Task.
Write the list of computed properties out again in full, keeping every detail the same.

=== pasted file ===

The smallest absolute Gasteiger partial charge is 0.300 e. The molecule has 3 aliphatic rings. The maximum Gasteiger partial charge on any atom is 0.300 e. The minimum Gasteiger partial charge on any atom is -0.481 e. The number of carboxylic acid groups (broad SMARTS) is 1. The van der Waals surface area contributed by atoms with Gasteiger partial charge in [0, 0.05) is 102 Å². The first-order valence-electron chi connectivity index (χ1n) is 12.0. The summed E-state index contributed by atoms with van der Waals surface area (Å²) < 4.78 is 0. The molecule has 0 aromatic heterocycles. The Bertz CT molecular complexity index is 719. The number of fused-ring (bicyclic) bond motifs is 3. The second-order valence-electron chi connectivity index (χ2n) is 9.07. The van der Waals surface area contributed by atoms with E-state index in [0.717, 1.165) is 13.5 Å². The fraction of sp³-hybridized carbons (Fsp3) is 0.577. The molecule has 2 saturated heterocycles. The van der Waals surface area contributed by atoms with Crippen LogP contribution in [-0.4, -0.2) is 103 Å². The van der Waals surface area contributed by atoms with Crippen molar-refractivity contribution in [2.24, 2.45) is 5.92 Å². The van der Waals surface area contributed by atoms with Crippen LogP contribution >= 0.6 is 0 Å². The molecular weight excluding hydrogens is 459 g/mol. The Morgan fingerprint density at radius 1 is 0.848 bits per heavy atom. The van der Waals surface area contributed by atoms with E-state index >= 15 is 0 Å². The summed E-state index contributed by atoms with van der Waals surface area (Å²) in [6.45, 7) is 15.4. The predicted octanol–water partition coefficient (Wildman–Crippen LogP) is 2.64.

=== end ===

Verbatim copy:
The smallest absolute Gasteiger partial charge is 0.300 e. The molecule has 3 aliphatic rings. The maximum Gasteiger partial charge on any atom is 0.300 e. The minimum Gasteiger partial charge on any atom is -0.481 e. The number of carboxylic acid groups (broad SMARTS) is 1. The van der Waals surface area contributed by atoms with Gasteiger partial charge in [0, 0.05) is 102 Å². The first-order valence-electron chi connectivity index (χ1n) is 12.0. The summed E-state index contributed by atoms with van der Waals surface area (Å²) < 4.78 is 0. The molecule has 0 aromatic heterocycles. The Bertz CT molecular complexity index is 719. The number of fused-ring (bicyclic) bond motifs is 3. The second-order valence-electron chi connectivity index (χ2n) is 9.07. The van der Waals surface area contributed by atoms with E-state index in [0.717, 1.165) is 13.5 Å². The fraction of sp³-hybridized carbons (Fsp3) is 0.577. The molecule has 2 saturated heterocycles. The van der Waals surface area contributed by atoms with Crippen LogP contribution in [-0.4, -0.2) is 103 Å². The van der Waals surface area contributed by atoms with Crippen molar-refractivity contribution in [2.24, 2.45) is 5.92 Å². The van der Waals surface area contributed by atoms with Crippen LogP contribution >= 0.6 is 0 Å². The molecular weight excluding hydrogens is 459 g/mol. The Morgan fingerprint density at radius 1 is 0.848 bits per heavy atom. The van der Waals surface area contributed by atoms with E-state index >= 15 is 0 Å². The summed E-state index contributed by atoms with van der Waals surface area (Å²) in [6.45, 7) is 15.4. The predicted octanol–water partition coefficient (Wildman–Crippen LogP) is 2.64.